Studies of worker include a group of people who tend to be healthier than the general population (that is, they must be fit enough to secure employment),7475 and long term workers tend to be healthier than short term workers, which can lead to a “healthy worker survivor” bias that may obscure or distort estimates of the harmful effects of protracted occupational exposures.36767778 Attenuation of the slope of an occupational exposure-response association at high cumulative exposure levels could arise because long term workers tend to have lower disease rates than short term workers and their cumulative exposures tend to be higher than the cumulative exposures accrued by short term workers. Interestingly, we observed less evidence of such attenuation in analyses that excluded lung cancer from the group of solid cancers, which could suggest bias that disproportionately masks the effect of exposure to radiation on lung cancer mortality at the highest cumulative doses (thereby leading to evidence of downward curvature). Despite such limitations, our study provides direct estimates of radiation risks among relatively contemporary working age adults in the French, UK, and US nuclear industries; as such, the results of INWORKS offer a useful complement to findings derived from the study of Japanese atomic bomb survivors.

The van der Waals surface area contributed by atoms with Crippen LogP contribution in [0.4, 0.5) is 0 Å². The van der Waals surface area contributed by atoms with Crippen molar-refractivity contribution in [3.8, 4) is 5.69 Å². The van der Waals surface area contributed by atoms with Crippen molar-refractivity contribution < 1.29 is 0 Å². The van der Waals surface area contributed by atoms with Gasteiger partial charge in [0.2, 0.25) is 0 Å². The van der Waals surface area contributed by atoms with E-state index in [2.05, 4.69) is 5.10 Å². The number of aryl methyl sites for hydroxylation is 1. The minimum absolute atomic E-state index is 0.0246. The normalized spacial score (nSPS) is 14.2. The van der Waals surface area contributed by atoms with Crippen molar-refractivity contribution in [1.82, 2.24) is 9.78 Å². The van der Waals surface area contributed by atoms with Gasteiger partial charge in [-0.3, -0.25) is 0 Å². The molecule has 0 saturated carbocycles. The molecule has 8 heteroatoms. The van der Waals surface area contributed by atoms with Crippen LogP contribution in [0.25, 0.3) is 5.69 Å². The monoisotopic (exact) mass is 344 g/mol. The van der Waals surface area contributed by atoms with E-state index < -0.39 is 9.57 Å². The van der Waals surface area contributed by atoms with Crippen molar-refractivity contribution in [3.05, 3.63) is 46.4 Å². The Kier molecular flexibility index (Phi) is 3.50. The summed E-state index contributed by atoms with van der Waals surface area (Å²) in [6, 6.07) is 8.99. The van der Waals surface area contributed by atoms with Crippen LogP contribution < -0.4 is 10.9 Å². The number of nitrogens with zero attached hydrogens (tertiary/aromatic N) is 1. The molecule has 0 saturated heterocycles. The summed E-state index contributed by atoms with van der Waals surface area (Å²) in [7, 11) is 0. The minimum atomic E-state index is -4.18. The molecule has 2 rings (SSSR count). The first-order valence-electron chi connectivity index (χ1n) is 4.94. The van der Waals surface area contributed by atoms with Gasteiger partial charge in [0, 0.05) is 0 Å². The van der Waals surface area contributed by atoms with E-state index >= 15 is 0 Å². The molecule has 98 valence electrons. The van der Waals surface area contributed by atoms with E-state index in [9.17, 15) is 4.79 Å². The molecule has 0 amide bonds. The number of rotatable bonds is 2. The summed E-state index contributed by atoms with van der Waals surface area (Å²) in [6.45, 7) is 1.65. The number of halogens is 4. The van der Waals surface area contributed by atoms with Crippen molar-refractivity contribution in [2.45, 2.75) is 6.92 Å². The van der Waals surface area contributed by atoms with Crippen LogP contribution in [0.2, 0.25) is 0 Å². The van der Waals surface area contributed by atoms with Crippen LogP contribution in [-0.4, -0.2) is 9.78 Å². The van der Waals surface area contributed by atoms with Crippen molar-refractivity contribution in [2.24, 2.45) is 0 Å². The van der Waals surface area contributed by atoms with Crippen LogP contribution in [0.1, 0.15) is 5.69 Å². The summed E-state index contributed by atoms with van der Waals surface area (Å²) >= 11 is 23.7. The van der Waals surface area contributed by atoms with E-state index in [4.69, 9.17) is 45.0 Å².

INWORKS is unusual in its international scope, and the study benefits from decades of work by researchers in France,4679 the UK,318081 and the US,82838485 as well as in international collaborations,202122396586 to assemble these data, achieve the high level of completeness of information, and support these analyses by critical assessments of the quality of information and methods supporting this study. The results of this major update of INWORKS should help to inform deliberations of radiation protection organisations, such as the International Commission on Radiological Protection, regarding risk assessment in settings of low dose and low dose rate radiation exposures, particularly with regards to evidence supportive of assumptions about the magnitude of the excess relative rate per Gy and linearity of the association between protracted relatively low dose and low dose rate exposures and solid cancer mortality.9
What is already known on this topic